According to the Pew Research Center, one out of every four babies born in the United States is of Hispanic descent; one in every five schoolchildren is Latino. “Never before has a minority ethnic group made up so large a share of the youngest Americans,” the center reported. So FleishmanHillard TRUE decided to ask Linda Gonzalez, the chair-elect of AHAA: The Voice of Hispanic Marketing, about the growing importance of the Hispanic millennial, the fastest growing segment of the next great consumer demographic.
TRUE: If you’re a brand, why should you focus on Hispanic millennials?Gonzalez: Take a city like Los Angeles. If you’re targeting the millennial market there, you’d better make sure you are focusing on the Hispanic millennial because their millennial population is more than 50 percent Hispanic. You have similar breakdowns in cities like New York, Miami and Chicago. And it’s the fastest growing consumer market segment. Every 30 seconds, a Latino turns 18, meaning an average of 904,000 Hispanics will turn 18 every year from now until 2028.
The Hispanic population is the largest and youngest minority group in America. So the future for brands is in that population. Brands like Wal-Mart and McDonald’s recognized that a couple of decades ago, but even they have been steadily improving their game when it comes to engaging the community. As the non-Hispanic white population is getting older and older, Hispanics are just entering their greatest consumer spending years, having babies, starting careers, so no brand, particularly a consumer product brand, can deny that they need the Latino dollar these days.
When I first opened my agency 18 years ago, we couldn’t even get near the C-suite to talk about the Hispanic market opportunity. We would get to talk to some low-level brand guys if we were lucky. We were still at the begging and pleading stage when it came to paying attention to the Hispanic community. Even now, you still see brands just translating a marketing message they used for the non-Hispanic population and thinking if it’s in Spanish then that’s good enough. But that’s not going to resonate authentically with most Hispanics: There are subtle cultural cues that relate directly to Hispanics that non-Hispanics would not even notice. For example, how people react and interact with one another in a TV spot. Hispanics tend to speak with one another within several inches while non-Hispanic Anglos keep a distance of three feet or so. Communication is much more than what language is used. But these days, the C-suite is definitely paying attention.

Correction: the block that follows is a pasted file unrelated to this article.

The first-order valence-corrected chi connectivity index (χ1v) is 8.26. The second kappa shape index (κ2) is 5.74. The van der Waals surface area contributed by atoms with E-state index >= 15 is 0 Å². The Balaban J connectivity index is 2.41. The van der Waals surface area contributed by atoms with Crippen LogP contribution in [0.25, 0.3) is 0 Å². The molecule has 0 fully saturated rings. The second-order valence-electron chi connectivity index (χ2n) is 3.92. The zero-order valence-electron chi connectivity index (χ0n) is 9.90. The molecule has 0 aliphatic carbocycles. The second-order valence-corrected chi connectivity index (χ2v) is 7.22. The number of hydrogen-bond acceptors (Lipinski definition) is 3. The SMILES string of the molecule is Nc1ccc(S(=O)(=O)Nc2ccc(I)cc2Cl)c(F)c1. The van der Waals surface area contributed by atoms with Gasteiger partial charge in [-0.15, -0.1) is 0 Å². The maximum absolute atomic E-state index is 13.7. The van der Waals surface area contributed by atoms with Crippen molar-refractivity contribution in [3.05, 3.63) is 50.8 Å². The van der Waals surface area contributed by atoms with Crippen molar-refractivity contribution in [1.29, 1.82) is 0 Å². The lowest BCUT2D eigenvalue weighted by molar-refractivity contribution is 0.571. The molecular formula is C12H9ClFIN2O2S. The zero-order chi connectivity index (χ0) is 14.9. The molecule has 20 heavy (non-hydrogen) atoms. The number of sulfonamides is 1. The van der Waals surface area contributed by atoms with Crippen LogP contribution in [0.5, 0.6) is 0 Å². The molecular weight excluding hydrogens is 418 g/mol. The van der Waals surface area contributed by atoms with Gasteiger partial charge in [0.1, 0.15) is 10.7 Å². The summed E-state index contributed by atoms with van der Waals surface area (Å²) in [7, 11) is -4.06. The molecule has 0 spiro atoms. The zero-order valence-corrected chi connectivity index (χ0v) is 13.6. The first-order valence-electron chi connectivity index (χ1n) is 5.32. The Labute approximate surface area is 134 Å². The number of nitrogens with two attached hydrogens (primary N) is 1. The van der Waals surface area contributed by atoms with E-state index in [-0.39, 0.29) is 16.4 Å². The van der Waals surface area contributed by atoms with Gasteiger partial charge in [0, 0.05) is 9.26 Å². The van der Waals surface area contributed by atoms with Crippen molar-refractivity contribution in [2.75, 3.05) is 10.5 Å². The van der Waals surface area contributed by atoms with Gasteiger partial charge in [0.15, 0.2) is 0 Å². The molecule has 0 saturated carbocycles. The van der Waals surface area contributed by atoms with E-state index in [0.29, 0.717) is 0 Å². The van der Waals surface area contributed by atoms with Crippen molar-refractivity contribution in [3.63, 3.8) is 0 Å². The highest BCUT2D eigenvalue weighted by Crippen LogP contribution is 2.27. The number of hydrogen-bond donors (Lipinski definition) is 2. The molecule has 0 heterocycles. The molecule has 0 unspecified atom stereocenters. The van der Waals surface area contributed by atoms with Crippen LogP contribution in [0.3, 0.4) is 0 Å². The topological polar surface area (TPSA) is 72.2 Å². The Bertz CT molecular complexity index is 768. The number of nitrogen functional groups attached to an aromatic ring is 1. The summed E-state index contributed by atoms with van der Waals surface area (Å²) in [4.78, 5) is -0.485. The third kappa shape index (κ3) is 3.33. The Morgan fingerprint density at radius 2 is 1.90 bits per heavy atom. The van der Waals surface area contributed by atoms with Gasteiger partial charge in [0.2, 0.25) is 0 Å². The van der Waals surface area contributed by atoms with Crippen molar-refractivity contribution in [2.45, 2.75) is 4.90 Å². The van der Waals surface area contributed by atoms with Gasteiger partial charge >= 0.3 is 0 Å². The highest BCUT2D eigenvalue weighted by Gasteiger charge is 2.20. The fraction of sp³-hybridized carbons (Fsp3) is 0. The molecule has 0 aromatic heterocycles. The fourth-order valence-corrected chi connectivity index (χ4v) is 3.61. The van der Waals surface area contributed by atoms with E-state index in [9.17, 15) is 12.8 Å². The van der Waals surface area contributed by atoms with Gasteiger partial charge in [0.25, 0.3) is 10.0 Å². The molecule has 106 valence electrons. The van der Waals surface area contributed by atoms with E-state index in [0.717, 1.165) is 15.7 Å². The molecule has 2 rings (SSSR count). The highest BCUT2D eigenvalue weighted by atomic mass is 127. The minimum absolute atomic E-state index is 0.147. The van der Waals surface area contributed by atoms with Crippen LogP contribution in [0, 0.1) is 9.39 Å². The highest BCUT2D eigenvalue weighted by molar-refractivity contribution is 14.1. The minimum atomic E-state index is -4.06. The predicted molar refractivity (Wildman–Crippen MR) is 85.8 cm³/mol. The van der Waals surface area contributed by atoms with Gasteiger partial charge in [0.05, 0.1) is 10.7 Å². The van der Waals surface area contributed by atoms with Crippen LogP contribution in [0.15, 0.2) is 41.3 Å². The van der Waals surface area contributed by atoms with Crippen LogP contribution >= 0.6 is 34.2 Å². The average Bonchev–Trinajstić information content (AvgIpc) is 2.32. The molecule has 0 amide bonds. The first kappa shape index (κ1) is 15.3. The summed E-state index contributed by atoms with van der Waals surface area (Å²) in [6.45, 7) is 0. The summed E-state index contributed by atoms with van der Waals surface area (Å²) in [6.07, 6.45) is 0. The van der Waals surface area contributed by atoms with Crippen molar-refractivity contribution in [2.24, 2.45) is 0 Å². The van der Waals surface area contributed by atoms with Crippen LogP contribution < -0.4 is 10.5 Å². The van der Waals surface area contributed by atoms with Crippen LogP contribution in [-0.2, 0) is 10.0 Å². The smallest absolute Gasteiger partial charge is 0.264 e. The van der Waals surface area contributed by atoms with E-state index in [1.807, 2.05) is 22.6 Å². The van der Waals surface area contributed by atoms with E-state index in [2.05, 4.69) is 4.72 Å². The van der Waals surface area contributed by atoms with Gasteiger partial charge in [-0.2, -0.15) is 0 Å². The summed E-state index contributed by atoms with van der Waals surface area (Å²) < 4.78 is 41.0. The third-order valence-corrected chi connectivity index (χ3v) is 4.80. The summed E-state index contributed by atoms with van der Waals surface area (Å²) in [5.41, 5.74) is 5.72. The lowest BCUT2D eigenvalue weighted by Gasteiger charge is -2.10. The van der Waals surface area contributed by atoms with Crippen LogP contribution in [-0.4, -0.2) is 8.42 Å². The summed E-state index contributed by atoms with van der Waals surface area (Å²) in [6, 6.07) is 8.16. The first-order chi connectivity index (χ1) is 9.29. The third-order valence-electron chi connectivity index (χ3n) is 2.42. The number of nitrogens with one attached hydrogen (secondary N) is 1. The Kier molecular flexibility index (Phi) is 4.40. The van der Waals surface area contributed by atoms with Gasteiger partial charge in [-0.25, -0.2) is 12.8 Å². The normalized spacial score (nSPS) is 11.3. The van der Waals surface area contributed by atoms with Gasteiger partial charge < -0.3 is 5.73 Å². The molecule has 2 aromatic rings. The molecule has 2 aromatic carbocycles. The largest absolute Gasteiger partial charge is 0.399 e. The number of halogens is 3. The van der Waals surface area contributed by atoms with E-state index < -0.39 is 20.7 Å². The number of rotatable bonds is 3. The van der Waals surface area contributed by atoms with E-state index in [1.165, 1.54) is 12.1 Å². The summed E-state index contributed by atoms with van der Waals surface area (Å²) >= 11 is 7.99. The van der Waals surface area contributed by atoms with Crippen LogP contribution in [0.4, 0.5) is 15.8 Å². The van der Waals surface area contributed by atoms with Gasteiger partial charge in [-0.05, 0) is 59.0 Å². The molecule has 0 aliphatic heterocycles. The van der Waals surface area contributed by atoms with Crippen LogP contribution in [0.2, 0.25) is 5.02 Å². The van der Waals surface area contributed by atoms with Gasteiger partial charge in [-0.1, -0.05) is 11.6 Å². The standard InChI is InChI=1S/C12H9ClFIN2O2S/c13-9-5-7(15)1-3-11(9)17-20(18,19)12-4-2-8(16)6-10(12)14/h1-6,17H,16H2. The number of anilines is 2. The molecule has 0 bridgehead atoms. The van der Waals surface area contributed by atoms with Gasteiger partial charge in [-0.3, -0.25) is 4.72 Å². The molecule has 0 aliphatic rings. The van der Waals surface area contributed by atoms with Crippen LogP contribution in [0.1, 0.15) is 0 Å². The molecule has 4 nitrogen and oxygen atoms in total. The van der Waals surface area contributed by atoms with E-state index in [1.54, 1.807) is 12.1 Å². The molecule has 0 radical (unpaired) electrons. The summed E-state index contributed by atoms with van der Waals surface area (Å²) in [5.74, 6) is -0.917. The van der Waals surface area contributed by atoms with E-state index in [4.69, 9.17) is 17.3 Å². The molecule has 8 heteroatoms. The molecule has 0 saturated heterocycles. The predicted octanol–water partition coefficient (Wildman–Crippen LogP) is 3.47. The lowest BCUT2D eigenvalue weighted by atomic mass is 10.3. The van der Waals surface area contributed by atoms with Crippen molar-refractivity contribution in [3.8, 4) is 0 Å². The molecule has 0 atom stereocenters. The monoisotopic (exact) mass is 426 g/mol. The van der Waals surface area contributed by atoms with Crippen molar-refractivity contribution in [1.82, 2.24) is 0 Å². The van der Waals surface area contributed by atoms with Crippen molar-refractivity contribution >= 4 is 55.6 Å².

TRUE: When did you first start feeling this recognition of the importance of the community?
Gonzalez: When the 2010 census came out. That made a huge impact; you need only compare 2000 and 2010, and look at the projections. The U.S. is becoming a nation of people of color, and the fastest growing segment is Hispanic. I think that opened some eyes.
TRUE: How important is social media when trying to reach the Hispanic community? How active is the Hispanic community in general on social, and in particular, how much is that driven by Hispanic millennials?
Gonzalez: Social media is critical when trying to engage this community. Hispanic Americans over-index the general market considerably when it comes to social media use. They are the most engaged audience in this country. Culturally, it makes sense. Hispanics are natural communicators and have larger social communities – so we have a lot of people to communicate with. Our immediate families tend to be larger, and then our extended families include lots of aunts, uncles and cousins. We celebrate everything with all of them – birthdays, baptisms, anniversaries and more. Most of us have family and close friends living in Latin America as well, which makes Facebook and Twitter good ways to stay in touch and up to date.
Of course, Hispanic millennials, like other millennials who grew up with technology, are social media natives. The typical Hispanic social user, in fact, is somewhere between 18 and 34. And this cuts across all the groups within the Hispanic community — Mexican Americans, Cuban Americans, Puerto Ricans, etc.